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If You’re New to Mezcal, Then You Need to Start With These Bottles

Ever tried tequila? United States drinkers love this notorious Mexican liquor as it is the leading market for this foreign drink, according to International Wine & Spirit Research. What most consumers don’t know, however, is that tequila is mezcal, one of many liquors that originate from distilling the succulent agave plant. Like bourbon is to whiskey, tequila can only be produced in Jalisco and three surrounding states using at least 51 percent blue agave. Mezcal, on the other hand, can originate from an array of different agaves in 13 of Mexico’s 32 states.

Like its whiskey northern cousin, mezcal offers a journey across the palate from smoky Oaxacan spirits through floral, fruity, earthen, and even sour flavors. Agave takes eight to 30 years to mature, is hand-harvested, and, if done right, smoked and fermented with manual labor. This results in a rich, complex spirit that can be complicated for the beginner to navigate.

If you’re looking to enter the wonderful, complex world of mezcal, but don’t know where to start, The Manual has got your back. The following are five examples that represent the blue-green speared tip of the mezcal world. Let these guide you on a journey into Mexico’s most complex spirited nectar.

A Prime Mezcal Mixer — Illegal Espadín

Illegal Espadín being poured into a sipping glass.
Illegal Espadín.

Mezcal Espadín describes the types of agave plant that it comes from. Espadín is to Mezcal what blue agave is to tequila — 90% of all mezcals are made or blended with espadín agave. In manufacturing the mezcal, mezcaleros roast harvested espadín agave in an earthen pit to prepare it for distilling, resulting in a smoky spirit.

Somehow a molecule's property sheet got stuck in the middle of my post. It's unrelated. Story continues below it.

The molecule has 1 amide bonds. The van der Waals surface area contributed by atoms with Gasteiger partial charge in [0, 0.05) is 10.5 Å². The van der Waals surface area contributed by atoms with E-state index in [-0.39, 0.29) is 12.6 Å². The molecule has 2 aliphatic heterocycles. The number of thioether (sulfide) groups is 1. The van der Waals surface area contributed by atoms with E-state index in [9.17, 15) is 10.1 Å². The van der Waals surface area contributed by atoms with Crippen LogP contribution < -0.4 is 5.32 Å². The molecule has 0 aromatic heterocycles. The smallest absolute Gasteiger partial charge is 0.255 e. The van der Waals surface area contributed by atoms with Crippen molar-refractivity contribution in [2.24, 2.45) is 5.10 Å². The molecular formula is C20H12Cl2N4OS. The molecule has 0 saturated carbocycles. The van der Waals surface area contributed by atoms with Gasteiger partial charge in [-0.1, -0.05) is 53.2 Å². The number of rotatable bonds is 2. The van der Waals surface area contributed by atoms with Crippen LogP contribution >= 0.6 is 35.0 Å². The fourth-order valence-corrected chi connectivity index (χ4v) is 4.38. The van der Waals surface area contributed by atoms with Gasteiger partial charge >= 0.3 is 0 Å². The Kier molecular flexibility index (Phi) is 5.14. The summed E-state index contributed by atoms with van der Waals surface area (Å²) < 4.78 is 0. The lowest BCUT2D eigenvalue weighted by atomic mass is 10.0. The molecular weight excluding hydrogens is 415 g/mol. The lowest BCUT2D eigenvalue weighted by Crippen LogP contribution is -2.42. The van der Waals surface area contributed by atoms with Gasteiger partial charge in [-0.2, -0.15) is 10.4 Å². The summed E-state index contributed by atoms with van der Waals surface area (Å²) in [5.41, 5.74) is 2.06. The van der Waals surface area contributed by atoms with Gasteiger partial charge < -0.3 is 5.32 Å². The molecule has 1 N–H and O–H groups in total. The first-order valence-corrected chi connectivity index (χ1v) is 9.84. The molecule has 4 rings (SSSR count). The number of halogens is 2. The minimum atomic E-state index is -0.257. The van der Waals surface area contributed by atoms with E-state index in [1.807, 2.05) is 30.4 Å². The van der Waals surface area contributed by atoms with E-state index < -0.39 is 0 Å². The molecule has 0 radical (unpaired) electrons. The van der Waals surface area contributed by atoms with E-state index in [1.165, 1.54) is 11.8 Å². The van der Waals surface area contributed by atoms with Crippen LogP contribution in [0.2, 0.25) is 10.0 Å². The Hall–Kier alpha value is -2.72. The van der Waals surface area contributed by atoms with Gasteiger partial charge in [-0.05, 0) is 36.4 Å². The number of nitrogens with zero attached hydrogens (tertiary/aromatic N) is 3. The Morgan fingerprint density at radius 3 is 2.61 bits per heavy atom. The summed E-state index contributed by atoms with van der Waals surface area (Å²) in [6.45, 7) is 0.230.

Most mezcal imported from Mexico is from Oaxaca in the southern part of the country. Illegal is produced by fourth-generation mezcaleros in Oaxaca’s Santiago Matatlan Valley and is a great mixer. Espadín is typically un-aged alcohol, which is lighter and less aggressive. This hint of smoke is the perfect accompaniment to a margarita or Paloma and Illegal Mezcal.

Illegal is so-named because founder John Rexer used to smuggle mezcal out of Mexico to serve at his underground music club in Guatemala. The moniker also aims to bring awareness to the socioeconomic inequities involved in illegal migration, a cause that Rexer also supports with donated proceeds to progressive causes.

For a full-bodied mezcal experience, that’s easy on smoke, but lingers in a heated mouth, give Illegal Espadín a shot.

A Smoky Treat — The Producer Tepeztate

A bottle of The Producer's Tepeztate accented by agave plants.
The Producer Tepeztate.

Outside of espadín are dozens of different agave plants that all yield different types of distillations. A modernizing marketplace, however, means that many of these brews are disappearing because of their rarity and the time required to produce them. Tepeztate, for example, comes from the agave marmorata plant, takes 15-25 years to mature, and now requires sustainability efforts to help conserve its production. Enter The Producer.

In an homage to people who seek quality and detail in their edibles, The Producer puts out a minimalist bottle meant to transport consumers to small Oaxacan villages where labels can be a simple piece of masking tape.